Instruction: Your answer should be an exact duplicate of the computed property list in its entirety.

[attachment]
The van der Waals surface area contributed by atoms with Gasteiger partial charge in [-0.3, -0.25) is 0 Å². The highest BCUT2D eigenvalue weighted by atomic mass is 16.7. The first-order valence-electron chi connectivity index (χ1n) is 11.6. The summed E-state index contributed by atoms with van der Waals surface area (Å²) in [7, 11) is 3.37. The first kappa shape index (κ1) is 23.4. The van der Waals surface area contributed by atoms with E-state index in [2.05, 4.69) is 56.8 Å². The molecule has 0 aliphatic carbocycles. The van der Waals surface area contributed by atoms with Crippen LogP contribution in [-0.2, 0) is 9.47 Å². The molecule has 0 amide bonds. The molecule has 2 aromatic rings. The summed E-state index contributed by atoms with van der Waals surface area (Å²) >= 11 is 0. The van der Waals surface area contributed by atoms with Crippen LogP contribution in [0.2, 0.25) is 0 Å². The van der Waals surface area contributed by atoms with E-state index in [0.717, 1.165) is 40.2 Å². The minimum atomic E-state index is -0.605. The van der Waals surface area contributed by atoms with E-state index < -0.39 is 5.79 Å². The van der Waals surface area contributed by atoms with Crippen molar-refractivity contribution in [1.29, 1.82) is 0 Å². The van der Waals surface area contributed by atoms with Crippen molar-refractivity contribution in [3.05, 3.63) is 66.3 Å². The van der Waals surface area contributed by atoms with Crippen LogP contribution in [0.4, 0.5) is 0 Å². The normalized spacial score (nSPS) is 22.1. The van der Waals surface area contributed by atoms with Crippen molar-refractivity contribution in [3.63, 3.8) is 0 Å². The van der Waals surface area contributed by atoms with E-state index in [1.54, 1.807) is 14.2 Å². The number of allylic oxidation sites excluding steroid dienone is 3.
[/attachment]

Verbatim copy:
The van der Waals surface area contributed by atoms with Gasteiger partial charge in [-0.3, -0.25) is 0 Å². The highest BCUT2D eigenvalue weighted by atomic mass is 16.7. The first-order valence-electron chi connectivity index (χ1n) is 11.6. The summed E-state index contributed by atoms with van der Waals surface area (Å²) in [7, 11) is 3.37. The first kappa shape index (κ1) is 23.4. The van der Waals surface area contributed by atoms with E-state index in [2.05, 4.69) is 56.8 Å². The molecule has 0 aliphatic carbocycles. The van der Waals surface area contributed by atoms with Crippen LogP contribution in [-0.2, 0) is 9.47 Å². The molecule has 0 amide bonds. The molecule has 2 aromatic rings. The summed E-state index contributed by atoms with van der Waals surface area (Å²) >= 11 is 0. The van der Waals surface area contributed by atoms with Crippen LogP contribution in [0.2, 0.25) is 0 Å². The van der Waals surface area contributed by atoms with E-state index in [0.717, 1.165) is 40.2 Å². The minimum atomic E-state index is -0.605. The van der Waals surface area contributed by atoms with E-state index < -0.39 is 5.79 Å². The van der Waals surface area contributed by atoms with Crippen molar-refractivity contribution in [1.29, 1.82) is 0 Å². The van der Waals surface area contributed by atoms with Crippen molar-refractivity contribution in [3.05, 3.63) is 66.3 Å². The van der Waals surface area contributed by atoms with Crippen LogP contribution in [0.4, 0.5) is 0 Å². The normalized spacial score (nSPS) is 22.1. The van der Waals surface area contributed by atoms with Crippen molar-refractivity contribution in [3.63, 3.8) is 0 Å². The van der Waals surface area contributed by atoms with E-state index in [1.54, 1.807) is 14.2 Å². The number of allylic oxidation sites excluding steroid dienone is 3.